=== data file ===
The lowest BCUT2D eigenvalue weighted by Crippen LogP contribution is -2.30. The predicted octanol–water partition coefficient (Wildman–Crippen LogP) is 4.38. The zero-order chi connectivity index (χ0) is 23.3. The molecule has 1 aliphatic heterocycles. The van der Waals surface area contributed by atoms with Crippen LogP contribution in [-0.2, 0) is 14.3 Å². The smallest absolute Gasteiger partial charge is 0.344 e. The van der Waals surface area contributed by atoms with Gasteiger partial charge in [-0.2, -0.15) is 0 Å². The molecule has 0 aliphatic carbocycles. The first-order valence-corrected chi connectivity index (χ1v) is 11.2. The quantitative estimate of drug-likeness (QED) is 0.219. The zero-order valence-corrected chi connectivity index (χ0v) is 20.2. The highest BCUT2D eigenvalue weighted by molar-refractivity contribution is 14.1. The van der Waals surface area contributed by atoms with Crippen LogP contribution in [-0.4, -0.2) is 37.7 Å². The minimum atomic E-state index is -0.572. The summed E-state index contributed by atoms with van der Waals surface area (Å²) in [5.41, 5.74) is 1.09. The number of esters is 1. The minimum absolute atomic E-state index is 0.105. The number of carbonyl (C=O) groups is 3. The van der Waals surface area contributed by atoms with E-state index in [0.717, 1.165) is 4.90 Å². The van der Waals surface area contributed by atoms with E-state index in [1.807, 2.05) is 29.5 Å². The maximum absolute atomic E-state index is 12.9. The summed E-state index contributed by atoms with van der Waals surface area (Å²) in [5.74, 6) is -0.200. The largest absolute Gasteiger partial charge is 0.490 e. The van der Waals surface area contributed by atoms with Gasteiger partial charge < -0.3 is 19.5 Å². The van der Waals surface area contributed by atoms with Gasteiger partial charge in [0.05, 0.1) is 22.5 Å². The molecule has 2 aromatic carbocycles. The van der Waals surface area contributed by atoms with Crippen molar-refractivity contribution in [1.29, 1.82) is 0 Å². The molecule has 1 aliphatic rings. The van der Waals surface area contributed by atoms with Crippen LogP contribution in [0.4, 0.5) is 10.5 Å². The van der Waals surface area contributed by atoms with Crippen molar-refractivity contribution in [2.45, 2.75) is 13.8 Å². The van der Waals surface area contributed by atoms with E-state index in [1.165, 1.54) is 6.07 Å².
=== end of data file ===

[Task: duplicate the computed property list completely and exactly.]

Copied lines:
The lowest BCUT2D eigenvalue weighted by Crippen LogP contribution is -2.30. The predicted octanol–water partition coefficient (Wildman–Crippen LogP) is 4.38. The zero-order chi connectivity index (χ0) is 23.3. The molecule has 1 aliphatic heterocycles. The van der Waals surface area contributed by atoms with Crippen LogP contribution in [-0.2, 0) is 14.3 Å². The smallest absolute Gasteiger partial charge is 0.344 e. The van der Waals surface area contributed by atoms with Gasteiger partial charge in [-0.2, -0.15) is 0 Å². The molecule has 0 aliphatic carbocycles. The first-order valence-corrected chi connectivity index (χ1v) is 11.2. The quantitative estimate of drug-likeness (QED) is 0.219. The zero-order valence-corrected chi connectivity index (χ0v) is 20.2. The highest BCUT2D eigenvalue weighted by molar-refractivity contribution is 14.1. The van der Waals surface area contributed by atoms with Crippen LogP contribution in [-0.4, -0.2) is 37.7 Å². The minimum atomic E-state index is -0.572. The summed E-state index contributed by atoms with van der Waals surface area (Å²) in [5.41, 5.74) is 1.09. The number of esters is 1. The minimum absolute atomic E-state index is 0.105. The number of carbonyl (C=O) groups is 3. The van der Waals surface area contributed by atoms with E-state index in [0.717, 1.165) is 4.90 Å². The van der Waals surface area contributed by atoms with E-state index in [1.807, 2.05) is 29.5 Å². The maximum absolute atomic E-state index is 12.9. The summed E-state index contributed by atoms with van der Waals surface area (Å²) in [5.74, 6) is -0.200. The largest absolute Gasteiger partial charge is 0.490 e. The van der Waals surface area contributed by atoms with Gasteiger partial charge < -0.3 is 19.5 Å². The van der Waals surface area contributed by atoms with Gasteiger partial charge in [0.05, 0.1) is 22.5 Å². The molecule has 2 aromatic carbocycles. The van der Waals surface area contributed by atoms with Crippen molar-refractivity contribution in [1.29, 1.82) is 0 Å². The molecule has 1 aliphatic rings. The van der Waals surface area contributed by atoms with Crippen LogP contribution in [0.4, 0.5) is 10.5 Å². The van der Waals surface area contributed by atoms with Crippen molar-refractivity contribution in [2.45, 2.75) is 13.8 Å². The van der Waals surface area contributed by atoms with E-state index in [1.165, 1.54) is 6.07 Å².